The New Daytona: How Has The Experience Changed?

I heard a lot of hype heading into Speedweeks in Daytona about the new renovations to the speedway through their project dubbed “Daytona Rising.”

“The first motorsports stadium” was the term I kept hearing, and if I am being honest, I didn’t expect anything groundbreaking. I headed out to the racetrack for the Daytona 500 to find out how different the track experience would be for a fan.

I have been to Daytona International Speedway more times than I can remember and the experience has always been fine. When I arrived this year, I was genuinely blown away. While the track itself is still the same and brings the familiar feeling of excitement, everything beyond the wall into the stands and beyond is unrecognizable. In the past, when you arrive at the track as a fan, your first stop was outside turn four where all the teams would park their merchandise trucks. You would walk along rows and rows of these trucks searching for the one with your drivers number emblazoned on the side. Stages and fun areas were sprinkled around on the outside edges of this area.

Cut to 2016, and instead turn four is a parking lot.  All the action is happening right in front of the speedway along the frontstretch. A great paved area with everything you need for a good time is situated just steps away from the gates to enter. Gone are the countless semis full of t-shirts and now we have giant air conditioned tents with everything under one roof. The fun experiences you remember from days past are still around, just in a much nicer area a lot closer to the track. Another simple, but profound change I was happy to see was the addition of several ticket booths along the front stretch. You used to have to walk over to The Daytona 500 Experience venue to pick up tickets. Something so simple and so obvious was a really smart addition to the facility.

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Once you are ready to leave all the action on the front stretch and head to your seat, you have several gates you can walk through to get close to your seats. I went in through the Toyota gate. You immediately see a great display of cars that look as though they are racing down along the stairs with you. Once you get up to level 1, you are greeted with Kyle Busch’s championship car and trophy. Suddenly, you realize “motorsports stadium” is not some marketing exaggeration, but really the only way to describe this venue now. The area to walk around is massive, and full of food and entertainment options. In the past, everything at the speedway was on the ground floor, and everything above was simply seats and suites. Now, there are 4 levels with food, bathrooms, and shops.

The biggest perk of this? No lines. This was the Daytona 500, a sold out event, and I never once had to wait to get into a bathroom stall or to grab a drink. Is your phone low on power? Don’t worry, there are phone charging stations. Color me impressed, because they really thought of everything here, including free WiFi so you can tweet pictures out all day and make your friends jealous without having crazy data charges.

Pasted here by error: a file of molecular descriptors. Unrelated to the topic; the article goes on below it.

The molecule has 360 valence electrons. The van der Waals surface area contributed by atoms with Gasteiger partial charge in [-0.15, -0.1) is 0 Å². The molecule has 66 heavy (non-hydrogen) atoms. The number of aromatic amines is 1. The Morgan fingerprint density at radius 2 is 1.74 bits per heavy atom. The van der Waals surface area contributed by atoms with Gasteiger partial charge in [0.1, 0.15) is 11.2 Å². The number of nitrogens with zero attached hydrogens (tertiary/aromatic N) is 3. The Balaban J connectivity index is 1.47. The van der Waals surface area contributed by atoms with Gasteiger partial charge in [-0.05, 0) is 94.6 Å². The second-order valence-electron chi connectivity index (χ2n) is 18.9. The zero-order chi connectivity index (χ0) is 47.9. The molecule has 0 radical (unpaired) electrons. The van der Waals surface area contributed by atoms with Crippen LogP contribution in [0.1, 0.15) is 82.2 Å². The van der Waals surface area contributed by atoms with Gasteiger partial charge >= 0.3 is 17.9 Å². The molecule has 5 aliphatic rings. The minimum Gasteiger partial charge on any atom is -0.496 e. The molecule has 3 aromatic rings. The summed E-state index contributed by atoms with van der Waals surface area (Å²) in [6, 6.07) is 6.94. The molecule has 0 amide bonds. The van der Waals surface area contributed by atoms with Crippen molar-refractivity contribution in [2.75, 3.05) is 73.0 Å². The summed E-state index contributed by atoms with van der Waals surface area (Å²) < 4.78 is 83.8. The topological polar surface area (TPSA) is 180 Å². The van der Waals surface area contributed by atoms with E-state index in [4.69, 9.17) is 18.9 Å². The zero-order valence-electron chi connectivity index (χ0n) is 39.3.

Once it’s time to head to your seat, there were still a few more changes waiting for you to improve the experience. No more hard metal seats that will burn your flesh off. They have been replaced with plastic seats with a little bit more room to breathe. At every seat, lo and behold, there was a cup holder. It took a while for me to get used to this and I kept setting my drink on the ground. Even so, if I had spilled my drink, no big deal. The new stadium is water proof. Instead of open slots in between each row, it is completely sealed. Feel free to throw your stuff under your seat with no fear of it falling. If the rains come, head into the concourse and relax in the seating areas. If you have ever been through a Daytona rain delay, you know how hard it can be to find a dry spot that isn’t over crowded. Now everyone at a sold out event will have plenty of space to relax and wait it out.

Another major thing to note is the sound system change. Let’s be honest – in the past I could barely understand what was being said from the grandstands. The new speakers they have are clear as day and it’s fantastic as a fan in the stands to know that through the sound system, you can actually hear the commentators.

When I left from Daytona on Sunday afternoon, I felt overwhelmed by the changes made. Part of me was sad to not even recognize the Speedway I grew up at, but more than anything I was just impressed. Fans are going to reap enormous benefits from the work they did here. The experience has changed and other racetracks better be careful that they don’t get left in the dust.

 

Katelyn Stephenson

I am 26 years old, from Orlando, Florida. I have been watching racing, and writing about it on occasion for over 15 years. I enjoy lending my opinion and expertise over the years to articles about subjects I find passion in within the sport. Outside of NASCAR, I am an actress and improvisational comedian. I try to insert my sense of humor when possible in my writing here as well. Cheers!

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